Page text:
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SEC Tip Line Was Meant to Stop Another Madoff. Is It Working?

The headquarters building of the U.S. Securities and Exchange Commission in Washington, D.C.

The headquarters building of the U.S. Securities and Exchange Commission in Washington, D.C.

Photographer: Zach Gibson/Bloomberg

An SEC whistleblower program designed to prevent another Bernie Madoff-type scandal often ignores its own rules, shields much of its work from the public, and has been a financial boon for law firms that hired former agency officials, a Bloomberg Law investigation has found.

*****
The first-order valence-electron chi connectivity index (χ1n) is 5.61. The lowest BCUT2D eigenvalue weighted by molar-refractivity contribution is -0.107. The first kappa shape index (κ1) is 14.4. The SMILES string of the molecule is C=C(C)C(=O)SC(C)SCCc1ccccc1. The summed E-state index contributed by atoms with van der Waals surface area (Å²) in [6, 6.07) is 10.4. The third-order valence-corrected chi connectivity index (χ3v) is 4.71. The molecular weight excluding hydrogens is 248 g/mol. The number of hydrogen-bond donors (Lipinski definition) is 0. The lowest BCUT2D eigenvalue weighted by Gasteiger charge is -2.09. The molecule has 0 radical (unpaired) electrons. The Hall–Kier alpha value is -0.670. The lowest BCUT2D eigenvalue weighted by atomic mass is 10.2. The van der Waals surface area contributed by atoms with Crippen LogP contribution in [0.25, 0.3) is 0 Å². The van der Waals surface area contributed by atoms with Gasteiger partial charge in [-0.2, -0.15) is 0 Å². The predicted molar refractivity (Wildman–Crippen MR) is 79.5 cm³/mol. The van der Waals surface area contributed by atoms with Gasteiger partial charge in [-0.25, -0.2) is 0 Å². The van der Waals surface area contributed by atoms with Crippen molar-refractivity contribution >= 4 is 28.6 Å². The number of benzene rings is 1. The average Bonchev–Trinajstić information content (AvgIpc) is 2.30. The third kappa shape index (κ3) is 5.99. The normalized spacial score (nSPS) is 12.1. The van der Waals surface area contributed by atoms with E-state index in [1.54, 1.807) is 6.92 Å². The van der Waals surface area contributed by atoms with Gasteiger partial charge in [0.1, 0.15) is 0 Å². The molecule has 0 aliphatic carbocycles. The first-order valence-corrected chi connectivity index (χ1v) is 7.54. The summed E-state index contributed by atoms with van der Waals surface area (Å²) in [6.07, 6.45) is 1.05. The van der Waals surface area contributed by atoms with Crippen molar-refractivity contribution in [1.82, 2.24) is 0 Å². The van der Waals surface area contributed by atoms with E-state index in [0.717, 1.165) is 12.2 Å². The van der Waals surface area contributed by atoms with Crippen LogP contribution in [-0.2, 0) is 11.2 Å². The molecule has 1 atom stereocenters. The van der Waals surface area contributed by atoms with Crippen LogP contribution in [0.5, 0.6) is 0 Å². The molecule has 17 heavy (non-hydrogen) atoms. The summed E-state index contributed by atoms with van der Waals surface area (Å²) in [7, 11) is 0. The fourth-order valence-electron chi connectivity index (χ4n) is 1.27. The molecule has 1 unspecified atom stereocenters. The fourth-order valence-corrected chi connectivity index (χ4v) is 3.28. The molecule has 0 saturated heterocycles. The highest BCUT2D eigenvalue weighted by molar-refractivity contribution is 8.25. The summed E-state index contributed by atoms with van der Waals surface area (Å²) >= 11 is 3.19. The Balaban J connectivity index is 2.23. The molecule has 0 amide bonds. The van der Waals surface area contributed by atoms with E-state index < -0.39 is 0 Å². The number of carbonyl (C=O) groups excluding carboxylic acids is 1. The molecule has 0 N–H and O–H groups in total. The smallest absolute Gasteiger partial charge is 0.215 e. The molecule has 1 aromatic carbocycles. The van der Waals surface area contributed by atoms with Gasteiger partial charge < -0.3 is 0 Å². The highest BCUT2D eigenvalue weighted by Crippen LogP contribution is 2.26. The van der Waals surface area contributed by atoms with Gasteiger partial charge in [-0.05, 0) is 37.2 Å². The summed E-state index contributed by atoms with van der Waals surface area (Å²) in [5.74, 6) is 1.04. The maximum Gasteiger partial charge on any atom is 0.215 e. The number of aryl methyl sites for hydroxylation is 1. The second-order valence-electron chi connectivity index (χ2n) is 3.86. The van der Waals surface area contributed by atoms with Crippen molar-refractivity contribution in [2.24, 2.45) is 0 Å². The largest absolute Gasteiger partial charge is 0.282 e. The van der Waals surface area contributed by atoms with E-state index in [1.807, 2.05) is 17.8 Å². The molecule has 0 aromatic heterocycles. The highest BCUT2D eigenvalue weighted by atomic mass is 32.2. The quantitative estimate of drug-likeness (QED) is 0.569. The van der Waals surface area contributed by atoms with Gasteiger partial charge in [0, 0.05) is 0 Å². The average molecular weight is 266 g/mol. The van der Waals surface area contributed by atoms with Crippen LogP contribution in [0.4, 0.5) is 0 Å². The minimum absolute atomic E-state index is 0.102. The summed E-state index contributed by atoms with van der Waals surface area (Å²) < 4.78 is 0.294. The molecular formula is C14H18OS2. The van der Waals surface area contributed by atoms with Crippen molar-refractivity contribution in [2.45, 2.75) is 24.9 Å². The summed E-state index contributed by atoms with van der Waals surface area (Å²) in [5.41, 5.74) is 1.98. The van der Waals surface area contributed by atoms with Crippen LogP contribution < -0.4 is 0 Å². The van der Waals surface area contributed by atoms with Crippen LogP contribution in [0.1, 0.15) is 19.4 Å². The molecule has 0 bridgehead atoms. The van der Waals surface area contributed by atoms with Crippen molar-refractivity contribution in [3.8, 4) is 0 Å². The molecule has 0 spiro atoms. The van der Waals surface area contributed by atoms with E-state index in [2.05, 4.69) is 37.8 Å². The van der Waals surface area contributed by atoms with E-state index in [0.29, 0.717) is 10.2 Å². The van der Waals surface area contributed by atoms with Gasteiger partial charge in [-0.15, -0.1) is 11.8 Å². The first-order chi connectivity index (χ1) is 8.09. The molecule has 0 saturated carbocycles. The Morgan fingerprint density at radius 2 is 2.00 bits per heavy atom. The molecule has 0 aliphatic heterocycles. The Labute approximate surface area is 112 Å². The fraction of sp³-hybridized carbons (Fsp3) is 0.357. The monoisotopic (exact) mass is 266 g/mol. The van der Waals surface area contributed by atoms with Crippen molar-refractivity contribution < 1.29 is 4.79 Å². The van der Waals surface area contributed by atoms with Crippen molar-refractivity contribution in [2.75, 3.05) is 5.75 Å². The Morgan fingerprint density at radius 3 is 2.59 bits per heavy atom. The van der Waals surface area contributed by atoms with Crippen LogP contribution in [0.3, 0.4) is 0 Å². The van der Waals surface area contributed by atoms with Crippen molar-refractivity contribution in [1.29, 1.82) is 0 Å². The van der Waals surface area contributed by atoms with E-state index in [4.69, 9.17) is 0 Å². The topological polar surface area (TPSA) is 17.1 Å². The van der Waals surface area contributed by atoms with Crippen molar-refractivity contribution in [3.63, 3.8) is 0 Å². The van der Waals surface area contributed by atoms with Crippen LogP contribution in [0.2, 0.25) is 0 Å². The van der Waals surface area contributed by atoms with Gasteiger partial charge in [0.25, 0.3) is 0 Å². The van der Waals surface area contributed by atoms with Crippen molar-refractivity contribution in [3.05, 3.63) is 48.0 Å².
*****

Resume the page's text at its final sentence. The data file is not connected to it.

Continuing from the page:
Written into the Dodd-Frank financial reform law of 2010 and championed by Sens. Elizabeth Warren (D-Mass) and Chuck Grassley (R-Iowa), it was created to make sure tips about financial wrongdoing aren’t ignored as they were before Madoff’s $64.8 billion Ponzi scheme.